"Can the court clarify the interrelation of these offenses through jurisprudence and also the proper application for criminal prosecution?" Bernabe asked.
Diokno said that while this may be possible for other laws, this is not the case with the Anti-Terrorism Act.
"We submit that as far as this law is concerned even the very nebulous overbroad vague definition of terrorism, we submit that no amount of construction by the court can save it," he added.
Aside from Perlas-Bernabe and Carandang, only Associate Justice Marvic Leonen were able to pose their questions to the petitioners. Solicitor General Calida has also yet to present the government’s defense.
The SC will resume the oral arguments on February 9.
President Rodrigo Duterte signed the Anti-Terrorism Law on July 3 despite opposition from rights groups and civil society groups that it could be used to stifle human rights.
A petition against the law has been filed at the Supreme Court and other groups are preparing pleadings of their own.
Follow this page for updates. Photo courtesy of The STAR/Michael Varcas
Retired Supreme Court justices Antonio Carpio and Conchita Carpio Morales urge the high court to confirm whether social media post attributed to "Antonio Parlade" is an official communication from the government.
The petitioners ask the SC to direct the Office of the Solicitor General to write an explanation about the post advising the public to be "watchful of groups opposing the anti-terror law.
"Though some portions directly name specific persons, the Post also groups together petitioners as part of 'individuals, groups and organizations' who should be monitored for 'pposing a law that will protect citizens from terrorists,'" the petition read.
The Supreme Court resets oral arguments on anti-terrorism law petitions to February 2, after Solicitor General Jose Calida said his assistant solicitor general and some staff tested positive for COVID-19. — Philstar.com/Kristine Joy Patag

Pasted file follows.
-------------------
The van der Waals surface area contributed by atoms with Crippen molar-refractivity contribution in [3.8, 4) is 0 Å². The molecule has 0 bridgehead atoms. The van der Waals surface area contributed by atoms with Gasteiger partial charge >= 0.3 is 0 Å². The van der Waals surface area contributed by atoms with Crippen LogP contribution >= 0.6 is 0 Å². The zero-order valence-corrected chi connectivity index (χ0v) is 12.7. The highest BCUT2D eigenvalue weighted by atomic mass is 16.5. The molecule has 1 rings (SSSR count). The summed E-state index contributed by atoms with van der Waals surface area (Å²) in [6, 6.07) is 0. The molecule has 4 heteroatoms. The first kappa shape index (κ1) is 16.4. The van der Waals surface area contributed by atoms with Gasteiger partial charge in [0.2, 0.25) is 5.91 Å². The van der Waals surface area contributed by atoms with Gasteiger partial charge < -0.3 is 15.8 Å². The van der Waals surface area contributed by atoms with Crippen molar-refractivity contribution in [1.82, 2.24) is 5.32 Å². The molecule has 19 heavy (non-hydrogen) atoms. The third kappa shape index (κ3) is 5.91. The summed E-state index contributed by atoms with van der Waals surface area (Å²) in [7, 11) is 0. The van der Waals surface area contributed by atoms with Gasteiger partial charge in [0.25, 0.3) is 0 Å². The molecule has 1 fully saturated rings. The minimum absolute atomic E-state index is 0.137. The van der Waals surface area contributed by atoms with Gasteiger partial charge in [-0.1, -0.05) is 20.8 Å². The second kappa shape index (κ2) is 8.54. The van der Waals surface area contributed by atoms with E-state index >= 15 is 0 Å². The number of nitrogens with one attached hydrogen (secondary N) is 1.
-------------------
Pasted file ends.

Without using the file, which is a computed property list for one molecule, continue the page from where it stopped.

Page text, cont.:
The Anti-Terrorism Council has aproved the Implementing Rules and Regulations for the Anti-Terrorism Law, Justice Secretary Menardo Guevarra confirms.
The implementing guidelines were crafted by a technical working group led by the DOJ, he also says.
"We will disseminate copies to the Congress and to law enforcement agencies as required under the law, and will publish the IRR online and in a newspaper of general circulation in the next few days," he says.
Desaparecidos, an organization made up of families of victims of enforced disappearances, is worried that more may go missing under the anti-terrrorism law.
"We fear that Duterte's terror law will enable State forces to resort to extraordinary measures such as abductions and enforced disappearances like what they did to my daughter to instill fear on its critics and activists as the government spins out of control because of the pandemic and the ailing economy," Erlinda Cadapan, Desaparecidos chairperson and mother of missing University of the Philippines student Sherlyn Cadapan, says in a statement.
She says that Section 29 of the Anti-Terrorism Act allows detention without charges for up to 24 days "practically opens up the option for State forces to resort to enforce disappearance rather than complying with legal requirements to detain suspects."
The Free Legal Assistance Group, which represents senators and media practitioners in a petition against the Anti-Terrorism Act, urges the Supreme Court to issue a temporart restraining order against the new law.
The group says the statement of Armed Forces of the Philippines chief Gilbert Gapay to regulate social media is "repression in broad daylight."
"At the very least, the foregoing statements of the AFP Chief of Staff confirm that the ATA is both so overbroad and vague that it is susceptible to being used for an unconstitutional end, that is a weapon against free speech and dissent," the motion read.